March 27, 2023
by Matt Reudink
In 1997, Chopard launched the L.U.C. Collection — a series of watches crafted in Chopard’s Geneva and Fleurier workshops. The L.U.C. line embraces artisanal crafts, like guilloché and Urushi Maki-e dials, combined with innovative and often complicated movements. In other words, the L.U.C. Collection is pure Haute Horlogerie. The first watch to debut within this high-end collection was the L.U.C. 1860, a watch that immediately garnered accolades, such as winning “Watch of the Year” by Montres Passion. For Watches and Wonders 2023, Chopard returns to this modern classic with a new L.U.C. 1860 in a Lucent Steel case and solid-gold guilloché dial.
The case on the new L.U.C. 1860 measures in at a classy 36.5mm diameter and is crafted from Chopard’s proprietary Lucent Steel. This alloy is comprised of 80% recycled materials and its properties are similar to those of surgical steel, albeit with a brilliance you won’t find with standard 316L stainless steel.
The steel case, though refined and elegant in its own right, provides a visual counterpoint to the dial, which is pure luxury. The dial is crafted from solid gold, but a galvanic treatment gives the dial a salmon hue. The contrasting finishes give the dial a dynamic, three-dimensional appearance. Chopard includes finely guilloched rings to demarcate the minutes scale, central zone, and small seconds counter, while using a hand-guillochéd radiating pattern to surround the Chopard logo on a cartouche at 12 o’clock. The chapter ring receives satin brushing and the small seconds counter utilizes snailing. That’s an incredible amount of detail and hand-finishing. Popping against the salmon backdrop are white gold chevron indices, complemented by a facetted white gold Dauphine handset.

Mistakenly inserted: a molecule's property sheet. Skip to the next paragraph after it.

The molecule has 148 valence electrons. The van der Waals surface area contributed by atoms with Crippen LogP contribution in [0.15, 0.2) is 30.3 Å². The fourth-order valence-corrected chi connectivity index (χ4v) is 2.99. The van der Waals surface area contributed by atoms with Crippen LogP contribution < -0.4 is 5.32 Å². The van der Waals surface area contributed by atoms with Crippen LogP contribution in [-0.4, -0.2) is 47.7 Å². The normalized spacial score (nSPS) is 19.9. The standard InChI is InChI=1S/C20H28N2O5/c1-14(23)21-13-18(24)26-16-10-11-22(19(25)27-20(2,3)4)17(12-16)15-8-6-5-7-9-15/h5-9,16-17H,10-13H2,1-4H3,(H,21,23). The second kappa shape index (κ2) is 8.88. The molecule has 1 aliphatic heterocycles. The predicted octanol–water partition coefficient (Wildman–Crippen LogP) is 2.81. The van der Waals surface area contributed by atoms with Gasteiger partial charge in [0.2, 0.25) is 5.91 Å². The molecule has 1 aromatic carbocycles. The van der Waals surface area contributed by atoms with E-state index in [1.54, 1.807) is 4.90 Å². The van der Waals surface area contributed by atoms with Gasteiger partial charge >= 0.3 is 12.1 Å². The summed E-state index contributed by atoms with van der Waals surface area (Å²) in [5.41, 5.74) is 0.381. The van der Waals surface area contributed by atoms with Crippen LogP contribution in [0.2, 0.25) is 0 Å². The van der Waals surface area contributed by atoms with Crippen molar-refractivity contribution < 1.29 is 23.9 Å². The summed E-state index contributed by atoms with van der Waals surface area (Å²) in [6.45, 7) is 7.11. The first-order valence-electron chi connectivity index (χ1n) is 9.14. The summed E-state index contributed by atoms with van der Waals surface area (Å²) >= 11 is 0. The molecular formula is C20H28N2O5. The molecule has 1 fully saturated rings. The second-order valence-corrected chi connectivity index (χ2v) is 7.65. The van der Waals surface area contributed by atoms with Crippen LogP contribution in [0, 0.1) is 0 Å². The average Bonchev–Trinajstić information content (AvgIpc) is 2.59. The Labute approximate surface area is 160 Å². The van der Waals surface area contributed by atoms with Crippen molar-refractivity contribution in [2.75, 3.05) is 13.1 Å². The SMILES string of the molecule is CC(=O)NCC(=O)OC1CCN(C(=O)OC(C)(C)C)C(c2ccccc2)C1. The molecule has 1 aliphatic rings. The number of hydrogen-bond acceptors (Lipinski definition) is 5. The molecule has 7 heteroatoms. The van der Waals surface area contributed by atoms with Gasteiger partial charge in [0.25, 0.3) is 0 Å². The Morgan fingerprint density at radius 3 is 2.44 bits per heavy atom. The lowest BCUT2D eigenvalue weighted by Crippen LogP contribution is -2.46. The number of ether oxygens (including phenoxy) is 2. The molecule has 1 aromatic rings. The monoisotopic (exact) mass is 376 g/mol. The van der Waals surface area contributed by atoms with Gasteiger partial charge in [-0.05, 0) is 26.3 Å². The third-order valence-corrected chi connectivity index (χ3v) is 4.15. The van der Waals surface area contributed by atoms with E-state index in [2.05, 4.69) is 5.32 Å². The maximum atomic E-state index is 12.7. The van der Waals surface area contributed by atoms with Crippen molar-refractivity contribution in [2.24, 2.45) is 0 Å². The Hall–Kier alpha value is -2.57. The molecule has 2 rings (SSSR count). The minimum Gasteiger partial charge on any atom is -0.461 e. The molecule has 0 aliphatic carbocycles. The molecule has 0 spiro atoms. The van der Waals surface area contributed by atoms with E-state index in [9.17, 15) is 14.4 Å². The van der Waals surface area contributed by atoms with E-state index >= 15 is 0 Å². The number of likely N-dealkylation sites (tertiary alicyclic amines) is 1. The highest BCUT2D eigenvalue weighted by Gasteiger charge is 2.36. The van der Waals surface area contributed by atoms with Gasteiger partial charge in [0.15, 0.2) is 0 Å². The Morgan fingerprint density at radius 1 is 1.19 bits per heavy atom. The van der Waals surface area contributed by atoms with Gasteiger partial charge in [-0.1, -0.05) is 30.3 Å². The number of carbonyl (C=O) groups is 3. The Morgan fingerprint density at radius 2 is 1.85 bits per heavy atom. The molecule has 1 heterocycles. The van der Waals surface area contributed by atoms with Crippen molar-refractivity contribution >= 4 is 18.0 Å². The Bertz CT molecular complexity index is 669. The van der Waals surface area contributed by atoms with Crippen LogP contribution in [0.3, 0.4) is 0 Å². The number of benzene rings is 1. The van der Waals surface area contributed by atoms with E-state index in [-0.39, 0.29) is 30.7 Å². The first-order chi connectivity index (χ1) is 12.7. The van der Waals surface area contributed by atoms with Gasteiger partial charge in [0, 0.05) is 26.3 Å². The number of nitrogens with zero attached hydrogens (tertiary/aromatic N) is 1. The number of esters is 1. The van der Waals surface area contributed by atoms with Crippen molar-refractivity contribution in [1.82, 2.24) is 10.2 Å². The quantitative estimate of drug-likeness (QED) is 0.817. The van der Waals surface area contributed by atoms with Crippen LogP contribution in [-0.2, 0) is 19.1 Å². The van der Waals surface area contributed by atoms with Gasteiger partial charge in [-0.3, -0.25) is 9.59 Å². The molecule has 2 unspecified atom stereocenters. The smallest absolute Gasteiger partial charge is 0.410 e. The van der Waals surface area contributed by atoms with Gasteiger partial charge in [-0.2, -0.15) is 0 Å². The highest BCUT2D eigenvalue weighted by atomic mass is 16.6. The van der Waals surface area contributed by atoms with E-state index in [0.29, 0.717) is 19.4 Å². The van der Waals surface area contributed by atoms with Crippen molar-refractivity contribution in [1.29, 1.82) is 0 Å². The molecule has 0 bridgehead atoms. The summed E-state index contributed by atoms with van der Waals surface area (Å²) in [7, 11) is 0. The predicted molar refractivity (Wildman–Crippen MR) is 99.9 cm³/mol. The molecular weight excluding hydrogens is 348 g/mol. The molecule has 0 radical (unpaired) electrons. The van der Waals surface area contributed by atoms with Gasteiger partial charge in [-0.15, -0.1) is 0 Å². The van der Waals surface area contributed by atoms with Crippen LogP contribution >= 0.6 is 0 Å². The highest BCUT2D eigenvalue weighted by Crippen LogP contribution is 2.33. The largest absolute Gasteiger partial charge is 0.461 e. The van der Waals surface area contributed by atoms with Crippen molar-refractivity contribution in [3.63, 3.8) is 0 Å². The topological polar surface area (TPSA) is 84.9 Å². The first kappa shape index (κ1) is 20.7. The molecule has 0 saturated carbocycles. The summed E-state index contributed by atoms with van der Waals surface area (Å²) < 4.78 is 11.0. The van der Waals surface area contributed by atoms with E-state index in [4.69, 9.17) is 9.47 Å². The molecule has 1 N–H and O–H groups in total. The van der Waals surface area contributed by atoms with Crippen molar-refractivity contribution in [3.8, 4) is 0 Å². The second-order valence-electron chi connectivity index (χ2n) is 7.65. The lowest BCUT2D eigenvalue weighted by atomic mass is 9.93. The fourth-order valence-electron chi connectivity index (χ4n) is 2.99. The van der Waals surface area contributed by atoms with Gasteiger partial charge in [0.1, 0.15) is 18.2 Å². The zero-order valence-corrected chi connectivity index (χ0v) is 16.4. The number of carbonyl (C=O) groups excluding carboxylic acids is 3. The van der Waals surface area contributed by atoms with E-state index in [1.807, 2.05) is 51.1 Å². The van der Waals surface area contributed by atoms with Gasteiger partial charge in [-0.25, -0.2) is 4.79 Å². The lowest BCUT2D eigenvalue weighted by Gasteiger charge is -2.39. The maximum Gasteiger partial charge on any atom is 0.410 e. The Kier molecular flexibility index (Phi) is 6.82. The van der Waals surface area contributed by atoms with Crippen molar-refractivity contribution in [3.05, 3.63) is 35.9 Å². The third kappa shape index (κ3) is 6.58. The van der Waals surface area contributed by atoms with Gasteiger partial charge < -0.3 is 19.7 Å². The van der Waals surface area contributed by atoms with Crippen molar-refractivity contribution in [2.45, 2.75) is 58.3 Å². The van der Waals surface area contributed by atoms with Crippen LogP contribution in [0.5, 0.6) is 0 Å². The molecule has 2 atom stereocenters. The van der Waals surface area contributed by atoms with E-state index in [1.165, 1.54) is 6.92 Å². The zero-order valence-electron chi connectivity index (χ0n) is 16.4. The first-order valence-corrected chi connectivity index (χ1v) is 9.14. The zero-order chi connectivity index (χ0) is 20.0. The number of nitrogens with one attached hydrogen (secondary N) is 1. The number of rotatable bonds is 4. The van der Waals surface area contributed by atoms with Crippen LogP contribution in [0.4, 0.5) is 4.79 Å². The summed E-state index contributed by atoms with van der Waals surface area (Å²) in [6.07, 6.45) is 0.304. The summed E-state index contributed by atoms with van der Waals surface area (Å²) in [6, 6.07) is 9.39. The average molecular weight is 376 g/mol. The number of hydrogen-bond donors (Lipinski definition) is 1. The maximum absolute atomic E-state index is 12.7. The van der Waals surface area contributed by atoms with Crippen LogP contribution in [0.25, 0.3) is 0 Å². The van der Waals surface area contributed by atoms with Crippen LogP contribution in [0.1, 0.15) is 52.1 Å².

The L.U.C. 1860 is powered by the L.U.C. 96.40-L movement produced the Chopard Manufacture watchmaking workshop. The movement is incredibly thin at just 3.3mm, thanks in large part to the off-center 22-carat gold micro-rotor that winds the twin barrels that provide 65 hours of power reserve. Chopard has also added a stop-second function and a swan’s-neck index assembly, which helps to calibrate the active length of the balance spring.
The movement is just as gorgeous as you’d expect from Chopard. Though the micro-rotor is the centerpiece, you also get chamfered bridges and ample Côtes de Genève finishing. That said, the L.U.C. 1860 is more than just a pretty face; it’s also chronometer-certified by COSC and receives the Poinçon de Genève quality label. The latter certification is particularly impressive, with independent certification that guarantees the quality of watches assembled within the Canton — a certification typically reserved for precious metal watches and rarely applied to steel-cased watches. But, as is clearly the case, the Chopard L.U.C. 1860 is not your typical steel watch.
The new L.U.C. 1860 in Lucent Steel is a fitting tribute to the original L.U.C. 1860, showcasing the brand’s dedication to both high-end watchmaking and traditional craftsmanship. The dial alone is absolutely mesmerizing, made even more so when combined with the refinement of the micro-rotor movement.
The L.U.C. 1860 In Lucent Steel is priced at $23,200 USD. For more information on Chopard and the L.U.C. 1860, please visit the brand’s website.